Focus on climate change when Sweden’s Prime Minister Fredrik Reinfeldt and British opposition leader David Cameron visit Scania
“Between 1970 and 2000, we halved carbon dioxide emissions per tonne-kilometre from our vehicles. By 2020 we will have done so again,” said Scania’s President and CEO Leif Östling today when Sweden’s Prime Minister Fredrik Reinfeldt visited Scania with his British party colleague David Cameron.
During their visit, Mr Reinfeldt and Mr Cameron got a glimpse of Scania’s work to reduce environmental and climate impact – everything from using biofuels to developing more efficient engines and training drivers in more fuel-efficient and safer driving techniques.
Scania has been in the forefront of efforts to develop more efficient engines and to reduce rolling and air resistance. In addition, Swedish authorities have increased the maximum permitted weight. As a result, between 1970 and 2000 Scania halved fuel consumption per tonne-kilometre for truck haulage. The company’s goal is to halve fuel consumption once again by 2020.
Scania also invests in the development of engines powered by renewable fuels. All engines that Scania manufactures can operate on biodiesel, for example rapeseed methyl ester (RME).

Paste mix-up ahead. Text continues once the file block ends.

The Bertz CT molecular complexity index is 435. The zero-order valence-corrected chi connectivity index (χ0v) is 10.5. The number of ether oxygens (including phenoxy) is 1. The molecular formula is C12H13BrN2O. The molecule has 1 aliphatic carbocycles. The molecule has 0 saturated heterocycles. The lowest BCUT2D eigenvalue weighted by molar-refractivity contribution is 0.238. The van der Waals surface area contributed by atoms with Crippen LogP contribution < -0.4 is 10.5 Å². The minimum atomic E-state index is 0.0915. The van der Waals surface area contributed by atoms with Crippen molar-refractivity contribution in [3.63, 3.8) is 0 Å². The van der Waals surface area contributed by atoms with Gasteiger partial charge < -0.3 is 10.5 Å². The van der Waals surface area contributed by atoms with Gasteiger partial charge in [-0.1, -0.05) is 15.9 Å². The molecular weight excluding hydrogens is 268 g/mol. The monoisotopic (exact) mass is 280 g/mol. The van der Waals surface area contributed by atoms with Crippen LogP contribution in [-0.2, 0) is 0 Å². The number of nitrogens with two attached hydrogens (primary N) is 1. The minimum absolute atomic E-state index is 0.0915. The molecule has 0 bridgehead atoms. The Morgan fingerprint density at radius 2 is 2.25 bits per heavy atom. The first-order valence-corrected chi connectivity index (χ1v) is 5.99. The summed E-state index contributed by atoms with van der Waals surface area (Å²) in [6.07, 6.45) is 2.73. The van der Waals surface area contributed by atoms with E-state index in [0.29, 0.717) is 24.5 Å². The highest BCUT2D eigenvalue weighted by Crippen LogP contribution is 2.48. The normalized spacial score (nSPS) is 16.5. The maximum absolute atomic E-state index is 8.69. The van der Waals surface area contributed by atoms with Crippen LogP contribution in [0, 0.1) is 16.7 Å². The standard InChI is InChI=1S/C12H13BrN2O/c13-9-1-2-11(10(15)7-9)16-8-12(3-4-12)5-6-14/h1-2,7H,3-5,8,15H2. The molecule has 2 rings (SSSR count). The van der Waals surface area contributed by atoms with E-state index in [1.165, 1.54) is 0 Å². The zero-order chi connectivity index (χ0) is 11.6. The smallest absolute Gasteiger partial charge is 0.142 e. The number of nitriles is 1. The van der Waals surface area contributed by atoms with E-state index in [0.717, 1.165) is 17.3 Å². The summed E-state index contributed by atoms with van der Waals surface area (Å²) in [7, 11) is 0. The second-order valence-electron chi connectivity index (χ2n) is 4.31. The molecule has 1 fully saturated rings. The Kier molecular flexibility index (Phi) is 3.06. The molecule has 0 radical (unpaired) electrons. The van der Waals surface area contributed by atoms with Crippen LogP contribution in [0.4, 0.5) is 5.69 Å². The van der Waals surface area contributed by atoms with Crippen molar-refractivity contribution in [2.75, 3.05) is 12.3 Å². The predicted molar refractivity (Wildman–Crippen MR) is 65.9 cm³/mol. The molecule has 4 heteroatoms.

For urban transport, Scania considers ethanol the most suitable alternative today. As the world’s largest manufacturer of ethanol-powered city buses, Scania has good experience in this field and has delivered 600 such buses to date. Storstockholms Lokaltrafik (SL), the Stockholm regional public transport company, has operated ethanol buses in regular service since 1989, and trial operations with such buses are under way in a number of major cities around the world.
Scania also develops other cutting-edge technology. It is currently working on a very promising hybrid drive concept based exclusively on proven technology. Diesel, ethanol or gas-powered engines are supplemented with an electrical motor/generator for propulsion and energy recovery, as well as ultracapacitors for energy storage. This makes the powertrain very efficient, with potential fuel saving of 25 percent or more. Such hybrid vehicles are expected to be ready for marketing within a five-year period.
Scania also works with driver training, aimed at getting drivers to focus on safe driving and reduced fuel consumption. A well trained driver can reduce fuel consumption by about 10 percent, and in addition there are major gains from better road safety.
For further information, please contact:
- Stina Thorman, Head of Investor Relations, telephone +46 8 553 837 16
- Gunnar Boman, Corporate Relations, telephone +46 8 553 89510
Scania is one of the world’s leading manufacturers of trucks and buses for heavy transport applications, and of industrial and marine engines. A growing proportion of the company’s operations consists of products and services in the financial and service sectors, assuring Scania customers of cost-effective transport solutions and maximum uptime. Employing 32,800 people, Scania operates in about 100 countries. Research and development activities are concentrated in Sweden, while production takes place in Europe and South America, with facilities for global interchange of both components and complete vehicles. In 2006, invoiced sales totalled SEK 70.7 billion and net income amounted to SEK 5.9 billion.
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